Monday, January 4, 2016

The Starship Example: "Reactionless" Drive?

No, not really.  You all should know me better than that by now...

     That being said, RocketFans, the drive used by our example Hard SF Space Opera Frigate allows for constant acceleration without a net loss of energy or momentum.  And the reaction mass is not expended.

     I'll explain.

     First of all, the thing with this drive is that it uses negative matter.  Negative matter, if you're not hip to the latest fringe physics and whatnot, is the stuff that they say will make the Alcubierre Drive work, hold open wormholes to allow instantaneous interstellar travel, create gravity in spacecraft, remove gravity from flying cars, cure baldness, ED,  and a partridge in a pear tree.  The thing is that there is no such thing as negative matter, that we are aware of.  It's physically possible, however, that such a substance exists, so negative matter is Unobtainium, and not Handwavium, like Dilithium crystals.

Image result for Montgomery scott
Sorry, Scotty.
     Now, I became aware of using negative mass as a propulsion system, by way of Atomic Rockets, of course, via Dr. Robert Forward's Indistinguishable from Magic.  His simple diagram, shown below, shows how that if you put a wad of negative matter behind a spacecraft, and attach it to said spacecraft, the negative mass will push the spacecraft forward with a constant acceleration as if you put a fan on the quarterdeck of a sailboat and used it to fill the sails.

     Only, you know, actually work.

     Now, the esteemed keeper of Hard SF knowledge and wisdom, Winchell Chung, proposed the very important question: How do you stop?  That is where the design our example Frigate comes in.

    Here is an exterior silhouette of our frigate, perpendicular to the long axis. The forward spherical tanks on the nose of our craft hold negative matter  A nearly equal amount of negative matter is held aft, with a empty tanks just forward of that.  There is various pumping machinery and pipage that can carry negative matter between holding tanks.  How is an interesting question, since push on negative mass makes it push back, because it motion is, well, negative of what normal mass would do. But these Space Opera folks figured it out, and probably couldn't explain to us anyway.

     Now, the spacecraft is at rest in this distribution. To accelerate, the negative matter is pumped from the forward tanks to the after tanks.  Now the negative matter is almost all in the rear of the Frigate, and it pushes against mass of the ship.  As long as the all both after tanks are full, the Frigate will continue to accelerate.  At a constant rate.  Without expending any of the negative matter used.  There is a reaction going on here, even if the reaction mass is not spent. The reaction mass is the ship's mass, being repelled by the negative matter.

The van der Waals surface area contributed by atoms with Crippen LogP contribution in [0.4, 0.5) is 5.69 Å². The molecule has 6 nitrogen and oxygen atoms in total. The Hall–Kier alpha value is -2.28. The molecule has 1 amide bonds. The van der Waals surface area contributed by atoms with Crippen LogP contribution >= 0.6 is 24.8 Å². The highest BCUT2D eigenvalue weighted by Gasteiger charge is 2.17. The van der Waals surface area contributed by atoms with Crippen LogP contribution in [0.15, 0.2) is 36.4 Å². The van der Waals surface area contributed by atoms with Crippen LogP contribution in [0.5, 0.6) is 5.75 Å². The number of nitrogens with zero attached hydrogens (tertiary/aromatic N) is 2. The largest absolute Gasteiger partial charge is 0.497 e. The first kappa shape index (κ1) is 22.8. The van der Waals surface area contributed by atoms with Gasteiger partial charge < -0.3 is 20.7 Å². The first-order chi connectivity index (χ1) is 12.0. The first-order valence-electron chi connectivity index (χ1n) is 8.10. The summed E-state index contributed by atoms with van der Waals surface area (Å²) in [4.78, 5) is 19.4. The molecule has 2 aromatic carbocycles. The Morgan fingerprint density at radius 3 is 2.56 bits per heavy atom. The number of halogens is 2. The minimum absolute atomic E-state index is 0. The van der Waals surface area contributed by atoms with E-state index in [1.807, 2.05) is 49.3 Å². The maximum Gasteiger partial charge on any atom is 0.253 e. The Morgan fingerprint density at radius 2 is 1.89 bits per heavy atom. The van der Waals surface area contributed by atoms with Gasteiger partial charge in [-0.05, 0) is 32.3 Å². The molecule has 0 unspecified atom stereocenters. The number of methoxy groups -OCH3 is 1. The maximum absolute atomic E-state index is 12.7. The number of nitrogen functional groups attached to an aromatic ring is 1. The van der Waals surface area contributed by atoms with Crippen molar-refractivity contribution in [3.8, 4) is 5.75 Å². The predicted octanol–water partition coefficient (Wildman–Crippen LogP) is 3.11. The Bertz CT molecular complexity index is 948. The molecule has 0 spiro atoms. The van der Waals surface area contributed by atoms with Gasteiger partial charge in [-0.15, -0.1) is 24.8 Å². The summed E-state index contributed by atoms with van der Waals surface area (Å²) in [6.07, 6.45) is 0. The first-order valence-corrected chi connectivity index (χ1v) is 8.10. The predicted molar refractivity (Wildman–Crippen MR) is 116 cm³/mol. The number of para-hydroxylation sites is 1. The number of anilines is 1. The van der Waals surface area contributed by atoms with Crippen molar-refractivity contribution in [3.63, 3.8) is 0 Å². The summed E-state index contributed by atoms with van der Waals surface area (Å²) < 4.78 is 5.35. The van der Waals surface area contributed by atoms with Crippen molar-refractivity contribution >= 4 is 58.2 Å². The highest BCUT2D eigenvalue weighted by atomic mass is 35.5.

If I understand the math right (which is by no means guaranteed),  when you want to stop, you pump the negative mass forward again, and you just stop. There is no net gain or loss of momentum, remember?  I pretty sure that means you don't get to keep the velocity you get when the negative matter's pushing on you.  I'm not sure how that will effect things like getting into planetary orbits and such.  Suggestions welcome.

    The next step for me to take involves purely arbitrary ex cathedra statements about performance of such a drive, and I used the Frigate to make these assumptions and hammer them out.  Here is the current list of Negative Matter Drive Abilities/Limitations:

  • The negative matter is a liquid, with the density (negative density) of water.  So, one m^3 of negative matter masses -1000 kg.
  • In order to propel a spacecraft at 10/sec^2 requires the equivalent of 10% of the spacecraft's mass in negative matter.
     The Example Frigate carries the equivalent of 30% of it's mass in negative matter, so it can accelerate at 30 m/sec^2.  Indefinitely.  Something about that seems off, don't it?

    Before too long, you'll be up to relativistic speeds, and that is a problem.  Not the physics of it; the ship will accelerate more and more slowly as the effects of relativity make the Frigate's mass increase.  But the crew would be long since dead, and all of the electronics fried by radiation as even normal average photons compress into gamma rays. 

   So the spacecraft's maximum velocity  duration of acceleration is dictated by the degree of particle shielding.  There is a bit of negative matter left in the forward tanks, and that will help repel some of the evil rays, but still, 5% lightspeed is a good number for a maximum virtual velocity for our Frigate.

   You may be asking why I think that 0.05c is a good speed limit?  Well, assuming an acceleration of roughly 2.8 days, a stop to rest, and another 2.8 day acceleration, you could get from Sol to Neptune, the radius of the main bulk of the Solar System, in about a week. So it's a good number from a meta-position, and justified by physics.

     Blocking radiation is not the only reason for the extra negative matter; you'll need it for FTL travel, after all.  But that's another post.
     The implication of such a drive are many and varied.  For one thing, being able to travel from one end of the Solar System to the other in week makes fighting interplanetay wars similar to the island hopping campaigns of WWII in terms of travel times.  Revolt of distant planetary colonies would be much more difficult, due to the shorter travel times.

     But that's just the begining - Ships with a negative mass drive expend no reaction mass. They keep it, dragging along behind them trough a loophole in physics.  Small craft, even star-fighter sized craft, have the same "range" as dreadnoughts - limited only by power generation and supplies.  As for acceleration, it would be a lot easier to give a 10-ton fighter ten gees worth of negative matter than a mile-long, million-ton battle ship.  And if such small craft accelerate long enough, they could easily become Relitivistic nighmare missiles.  Since I don't want that, I will have to make a new addition to my list: